The first quarter of 2018 saw the highest ever recorded diagnostic rate of the pig virus porcine reproductive and respiratory syndrome (PRRS), latest figures show.
According to the Animal Plant and Health Agency’s (APHA) GB Emerging Threats Quarterly Report, the virus has increased to record levels.
It shows that the first quarter of 2018 was the highest recorded quarterly diagnostic rate (16.6%) with the previous highest being in Q4 2016 (12.7%).
PRRS is an economically important disease which causes reproductive failure in breeding stock and respiratory tract illness in young pigs.
The seasonality pattern with a peak in diagnoses in winter months and dip in summer months is familiar, according to the National Pig Association (NPA).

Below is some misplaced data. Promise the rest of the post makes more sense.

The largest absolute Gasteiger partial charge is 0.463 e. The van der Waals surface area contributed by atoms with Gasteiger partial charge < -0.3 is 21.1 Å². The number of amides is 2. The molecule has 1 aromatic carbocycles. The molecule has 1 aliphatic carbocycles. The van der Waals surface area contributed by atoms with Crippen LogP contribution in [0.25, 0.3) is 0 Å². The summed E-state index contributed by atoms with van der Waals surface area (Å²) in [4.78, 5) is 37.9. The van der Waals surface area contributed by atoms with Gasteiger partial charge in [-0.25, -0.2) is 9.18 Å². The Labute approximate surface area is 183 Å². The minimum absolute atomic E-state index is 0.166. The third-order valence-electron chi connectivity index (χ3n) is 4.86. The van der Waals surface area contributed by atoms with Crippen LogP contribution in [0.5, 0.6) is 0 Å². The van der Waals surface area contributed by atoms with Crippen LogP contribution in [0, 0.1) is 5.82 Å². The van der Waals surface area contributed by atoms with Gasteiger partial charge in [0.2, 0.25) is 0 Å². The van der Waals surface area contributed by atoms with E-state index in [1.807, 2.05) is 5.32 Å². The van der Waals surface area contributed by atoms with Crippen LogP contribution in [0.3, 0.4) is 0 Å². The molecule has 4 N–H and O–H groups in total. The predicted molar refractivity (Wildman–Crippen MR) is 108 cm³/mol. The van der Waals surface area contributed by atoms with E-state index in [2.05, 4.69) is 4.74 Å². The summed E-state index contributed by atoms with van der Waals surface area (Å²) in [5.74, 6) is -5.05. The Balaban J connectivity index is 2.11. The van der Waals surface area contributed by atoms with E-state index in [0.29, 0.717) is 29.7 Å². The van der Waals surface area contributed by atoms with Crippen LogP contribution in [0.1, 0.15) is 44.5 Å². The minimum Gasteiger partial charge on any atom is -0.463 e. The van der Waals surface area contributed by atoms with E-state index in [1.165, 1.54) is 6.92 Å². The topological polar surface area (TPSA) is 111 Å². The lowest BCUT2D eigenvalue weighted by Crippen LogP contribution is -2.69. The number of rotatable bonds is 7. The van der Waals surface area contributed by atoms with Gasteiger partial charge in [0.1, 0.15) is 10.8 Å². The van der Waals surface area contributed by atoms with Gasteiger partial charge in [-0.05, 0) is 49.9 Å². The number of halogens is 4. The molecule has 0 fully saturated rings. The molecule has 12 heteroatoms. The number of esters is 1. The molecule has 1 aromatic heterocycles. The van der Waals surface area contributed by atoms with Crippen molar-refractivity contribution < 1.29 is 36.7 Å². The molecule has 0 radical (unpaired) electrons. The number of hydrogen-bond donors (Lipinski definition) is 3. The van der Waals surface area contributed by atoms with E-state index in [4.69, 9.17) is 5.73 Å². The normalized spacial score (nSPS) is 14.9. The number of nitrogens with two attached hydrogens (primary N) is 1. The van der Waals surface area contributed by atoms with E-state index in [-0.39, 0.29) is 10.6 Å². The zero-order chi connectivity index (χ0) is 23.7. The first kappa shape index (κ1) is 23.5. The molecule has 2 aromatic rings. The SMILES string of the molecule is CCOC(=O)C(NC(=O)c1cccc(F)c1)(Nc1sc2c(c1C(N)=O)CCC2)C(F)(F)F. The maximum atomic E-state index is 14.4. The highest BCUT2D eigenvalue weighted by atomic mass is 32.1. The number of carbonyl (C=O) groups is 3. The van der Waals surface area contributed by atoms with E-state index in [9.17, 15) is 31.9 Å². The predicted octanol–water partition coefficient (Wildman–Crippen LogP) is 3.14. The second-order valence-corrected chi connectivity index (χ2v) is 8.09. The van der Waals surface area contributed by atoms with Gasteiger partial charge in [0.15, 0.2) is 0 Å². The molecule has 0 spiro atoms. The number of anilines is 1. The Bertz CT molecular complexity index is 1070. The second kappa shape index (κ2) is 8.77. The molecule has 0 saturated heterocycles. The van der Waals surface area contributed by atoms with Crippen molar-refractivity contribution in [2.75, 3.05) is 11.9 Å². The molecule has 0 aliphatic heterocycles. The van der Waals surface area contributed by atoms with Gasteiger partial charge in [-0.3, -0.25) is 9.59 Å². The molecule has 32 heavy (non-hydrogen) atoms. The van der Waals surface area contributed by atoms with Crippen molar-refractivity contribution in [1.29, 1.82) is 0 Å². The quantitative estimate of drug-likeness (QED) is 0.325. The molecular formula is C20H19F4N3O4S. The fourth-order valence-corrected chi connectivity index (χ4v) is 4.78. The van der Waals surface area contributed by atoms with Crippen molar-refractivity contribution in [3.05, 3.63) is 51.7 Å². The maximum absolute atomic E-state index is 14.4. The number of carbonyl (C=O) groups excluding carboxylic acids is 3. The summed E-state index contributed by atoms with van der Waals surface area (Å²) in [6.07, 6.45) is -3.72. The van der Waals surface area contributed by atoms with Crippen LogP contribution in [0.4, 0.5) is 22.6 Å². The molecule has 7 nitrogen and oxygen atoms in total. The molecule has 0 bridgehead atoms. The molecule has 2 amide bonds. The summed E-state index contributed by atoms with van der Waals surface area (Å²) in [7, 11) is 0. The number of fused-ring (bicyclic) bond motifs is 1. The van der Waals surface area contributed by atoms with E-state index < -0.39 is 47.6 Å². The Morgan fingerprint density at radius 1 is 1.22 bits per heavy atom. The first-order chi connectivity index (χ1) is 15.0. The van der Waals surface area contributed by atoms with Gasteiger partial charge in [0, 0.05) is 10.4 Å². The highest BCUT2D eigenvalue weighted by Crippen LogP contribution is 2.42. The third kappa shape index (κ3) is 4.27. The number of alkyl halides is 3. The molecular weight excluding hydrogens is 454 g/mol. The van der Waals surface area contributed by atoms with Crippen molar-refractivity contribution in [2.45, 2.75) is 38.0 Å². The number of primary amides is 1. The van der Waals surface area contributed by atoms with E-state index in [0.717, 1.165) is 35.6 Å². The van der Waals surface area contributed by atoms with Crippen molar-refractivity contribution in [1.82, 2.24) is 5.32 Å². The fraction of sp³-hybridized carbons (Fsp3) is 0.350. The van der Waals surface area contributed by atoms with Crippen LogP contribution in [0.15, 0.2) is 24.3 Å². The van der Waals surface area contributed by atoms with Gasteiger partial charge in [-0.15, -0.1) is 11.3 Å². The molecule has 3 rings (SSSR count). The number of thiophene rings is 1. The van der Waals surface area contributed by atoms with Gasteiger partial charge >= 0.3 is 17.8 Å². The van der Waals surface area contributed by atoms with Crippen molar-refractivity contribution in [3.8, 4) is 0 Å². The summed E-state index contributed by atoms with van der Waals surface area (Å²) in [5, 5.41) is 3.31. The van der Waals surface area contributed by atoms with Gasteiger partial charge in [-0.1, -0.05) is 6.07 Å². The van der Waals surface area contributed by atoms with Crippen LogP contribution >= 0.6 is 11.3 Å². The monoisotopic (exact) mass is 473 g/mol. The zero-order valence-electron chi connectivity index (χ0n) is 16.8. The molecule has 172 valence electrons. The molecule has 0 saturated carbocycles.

The pig industry body said that the data supports anecdotal reports from pig practitioners of continued clinical problems associated with PRRS.
“The rise may well reflect better survival and transmission of the virus in cooler, darker and less dry weather conditions, as well as colder wetter weather making effective cleaning and disinfection harder to achieve,” the NPA said.
“Temperature fluctuations and ventilation issues that can occur over the winter months may also contribute to PRRS as for other respiratory diseases.”
The majority of diagnoses were made in submissions from pigs in England.